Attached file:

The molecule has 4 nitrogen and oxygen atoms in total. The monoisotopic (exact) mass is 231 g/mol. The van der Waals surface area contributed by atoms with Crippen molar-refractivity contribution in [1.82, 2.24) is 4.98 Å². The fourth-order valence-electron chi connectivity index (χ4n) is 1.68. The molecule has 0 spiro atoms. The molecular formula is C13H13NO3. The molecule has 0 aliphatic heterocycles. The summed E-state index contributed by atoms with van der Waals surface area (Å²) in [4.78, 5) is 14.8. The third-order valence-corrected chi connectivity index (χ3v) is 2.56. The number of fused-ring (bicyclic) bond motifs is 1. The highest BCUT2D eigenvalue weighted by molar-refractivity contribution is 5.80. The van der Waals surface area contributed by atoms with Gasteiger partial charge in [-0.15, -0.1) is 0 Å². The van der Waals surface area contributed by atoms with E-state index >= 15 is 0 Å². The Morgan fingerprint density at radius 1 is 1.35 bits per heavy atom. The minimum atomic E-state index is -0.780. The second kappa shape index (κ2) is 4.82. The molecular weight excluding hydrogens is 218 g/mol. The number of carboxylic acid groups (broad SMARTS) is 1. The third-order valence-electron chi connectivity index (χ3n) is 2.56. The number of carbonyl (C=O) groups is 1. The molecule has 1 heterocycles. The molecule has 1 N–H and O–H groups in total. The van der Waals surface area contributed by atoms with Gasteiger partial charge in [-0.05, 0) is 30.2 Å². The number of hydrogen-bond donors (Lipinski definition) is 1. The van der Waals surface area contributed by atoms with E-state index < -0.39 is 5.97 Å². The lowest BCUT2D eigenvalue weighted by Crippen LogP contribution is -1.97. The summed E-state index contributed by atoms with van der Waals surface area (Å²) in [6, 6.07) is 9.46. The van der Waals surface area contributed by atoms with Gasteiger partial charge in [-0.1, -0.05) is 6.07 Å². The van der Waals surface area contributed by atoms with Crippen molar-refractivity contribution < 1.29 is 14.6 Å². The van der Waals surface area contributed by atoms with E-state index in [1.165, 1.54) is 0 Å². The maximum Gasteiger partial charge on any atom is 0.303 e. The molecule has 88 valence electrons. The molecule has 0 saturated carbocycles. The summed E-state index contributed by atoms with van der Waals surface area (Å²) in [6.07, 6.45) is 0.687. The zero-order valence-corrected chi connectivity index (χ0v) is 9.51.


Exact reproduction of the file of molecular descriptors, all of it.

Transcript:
The molecule has 4 nitrogen and oxygen atoms in total. The monoisotopic (exact) mass is 231 g/mol. The van der Waals surface area contributed by atoms with Crippen molar-refractivity contribution in [1.82, 2.24) is 4.98 Å². The fourth-order valence-electron chi connectivity index (χ4n) is 1.68. The molecule has 0 spiro atoms. The molecular formula is C13H13NO3. The molecule has 0 aliphatic heterocycles. The summed E-state index contributed by atoms with van der Waals surface area (Å²) in [4.78, 5) is 14.8. The third-order valence-corrected chi connectivity index (χ3v) is 2.56. The number of fused-ring (bicyclic) bond motifs is 1. The highest BCUT2D eigenvalue weighted by molar-refractivity contribution is 5.80. The van der Waals surface area contributed by atoms with Gasteiger partial charge in [-0.15, -0.1) is 0 Å². The van der Waals surface area contributed by atoms with E-state index >= 15 is 0 Å². The Morgan fingerprint density at radius 1 is 1.35 bits per heavy atom. The minimum atomic E-state index is -0.780. The second kappa shape index (κ2) is 4.82. The molecular weight excluding hydrogens is 218 g/mol. The number of carboxylic acid groups (broad SMARTS) is 1. The third-order valence-electron chi connectivity index (χ3n) is 2.56. The number of carbonyl (C=O) groups is 1. The molecule has 1 heterocycles. The molecule has 1 N–H and O–H groups in total. The van der Waals surface area contributed by atoms with Gasteiger partial charge in [-0.05, 0) is 30.2 Å². The number of hydrogen-bond donors (Lipinski definition) is 1. The van der Waals surface area contributed by atoms with E-state index < -0.39 is 5.97 Å². The lowest BCUT2D eigenvalue weighted by Crippen LogP contribution is -1.97. The summed E-state index contributed by atoms with van der Waals surface area (Å²) in [6, 6.07) is 9.46. The van der Waals surface area contributed by atoms with Gasteiger partial charge in [-0.1, -0.05) is 6.07 Å². The van der Waals surface area contributed by atoms with Crippen molar-refractivity contribution < 1.29 is 14.6 Å². The van der Waals surface area contributed by atoms with E-state index in [1.165, 1.54) is 0 Å². The maximum Gasteiger partial charge on any atom is 0.303 e. The molecule has 88 valence electrons. The molecule has 0 saturated carbocycles. The summed E-state index contributed by atoms with van der Waals surface area (Å²) in [6.07, 6.45) is 0.687. The zero-order valence-corrected chi connectivity index (χ0v) is 9.51.